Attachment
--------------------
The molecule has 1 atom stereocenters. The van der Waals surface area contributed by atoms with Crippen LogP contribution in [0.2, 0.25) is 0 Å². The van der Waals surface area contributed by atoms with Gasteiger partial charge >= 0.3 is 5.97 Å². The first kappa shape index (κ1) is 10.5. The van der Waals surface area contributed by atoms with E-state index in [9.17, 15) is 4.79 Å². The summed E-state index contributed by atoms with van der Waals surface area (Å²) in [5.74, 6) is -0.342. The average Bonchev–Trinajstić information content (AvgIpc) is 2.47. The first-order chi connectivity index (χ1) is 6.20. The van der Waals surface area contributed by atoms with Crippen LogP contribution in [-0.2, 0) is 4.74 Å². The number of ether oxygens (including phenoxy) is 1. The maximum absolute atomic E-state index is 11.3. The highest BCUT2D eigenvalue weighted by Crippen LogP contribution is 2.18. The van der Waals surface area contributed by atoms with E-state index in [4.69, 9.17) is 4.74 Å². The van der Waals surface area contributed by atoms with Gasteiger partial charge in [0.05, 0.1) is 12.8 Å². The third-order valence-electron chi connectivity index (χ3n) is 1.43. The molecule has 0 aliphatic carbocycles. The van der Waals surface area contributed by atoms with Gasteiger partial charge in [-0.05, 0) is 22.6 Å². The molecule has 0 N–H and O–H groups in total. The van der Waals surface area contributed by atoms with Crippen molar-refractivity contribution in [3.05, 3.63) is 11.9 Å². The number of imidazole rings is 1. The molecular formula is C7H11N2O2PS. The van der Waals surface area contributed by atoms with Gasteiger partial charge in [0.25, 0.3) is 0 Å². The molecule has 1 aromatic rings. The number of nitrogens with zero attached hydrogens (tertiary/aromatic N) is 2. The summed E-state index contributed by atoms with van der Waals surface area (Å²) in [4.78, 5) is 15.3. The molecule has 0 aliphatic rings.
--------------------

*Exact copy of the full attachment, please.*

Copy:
The molecule has 1 atom stereocenters. The van der Waals surface area contributed by atoms with Crippen LogP contribution in [0.2, 0.25) is 0 Å². The van der Waals surface area contributed by atoms with Gasteiger partial charge >= 0.3 is 5.97 Å². The first kappa shape index (κ1) is 10.5. The van der Waals surface area contributed by atoms with E-state index in [9.17, 15) is 4.79 Å². The summed E-state index contributed by atoms with van der Waals surface area (Å²) in [5.74, 6) is -0.342. The average Bonchev–Trinajstić information content (AvgIpc) is 2.47. The first-order chi connectivity index (χ1) is 6.20. The van der Waals surface area contributed by atoms with Crippen LogP contribution in [-0.2, 0) is 4.74 Å². The number of ether oxygens (including phenoxy) is 1. The maximum absolute atomic E-state index is 11.3. The highest BCUT2D eigenvalue weighted by Crippen LogP contribution is 2.18. The van der Waals surface area contributed by atoms with E-state index in [4.69, 9.17) is 4.74 Å². The van der Waals surface area contributed by atoms with Gasteiger partial charge in [0.05, 0.1) is 12.8 Å². The third-order valence-electron chi connectivity index (χ3n) is 1.43. The molecule has 0 aliphatic carbocycles. The van der Waals surface area contributed by atoms with Gasteiger partial charge in [-0.05, 0) is 22.6 Å². The molecule has 0 N–H and O–H groups in total. The van der Waals surface area contributed by atoms with Crippen molar-refractivity contribution in [3.05, 3.63) is 11.9 Å². The number of imidazole rings is 1. The molecular formula is C7H11N2O2PS. The van der Waals surface area contributed by atoms with Gasteiger partial charge in [0.25, 0.3) is 0 Å². The molecule has 1 aromatic rings. The number of nitrogens with zero attached hydrogens (tertiary/aromatic N) is 2. The summed E-state index contributed by atoms with van der Waals surface area (Å²) in [4.78, 5) is 15.3. The molecule has 0 aliphatic rings.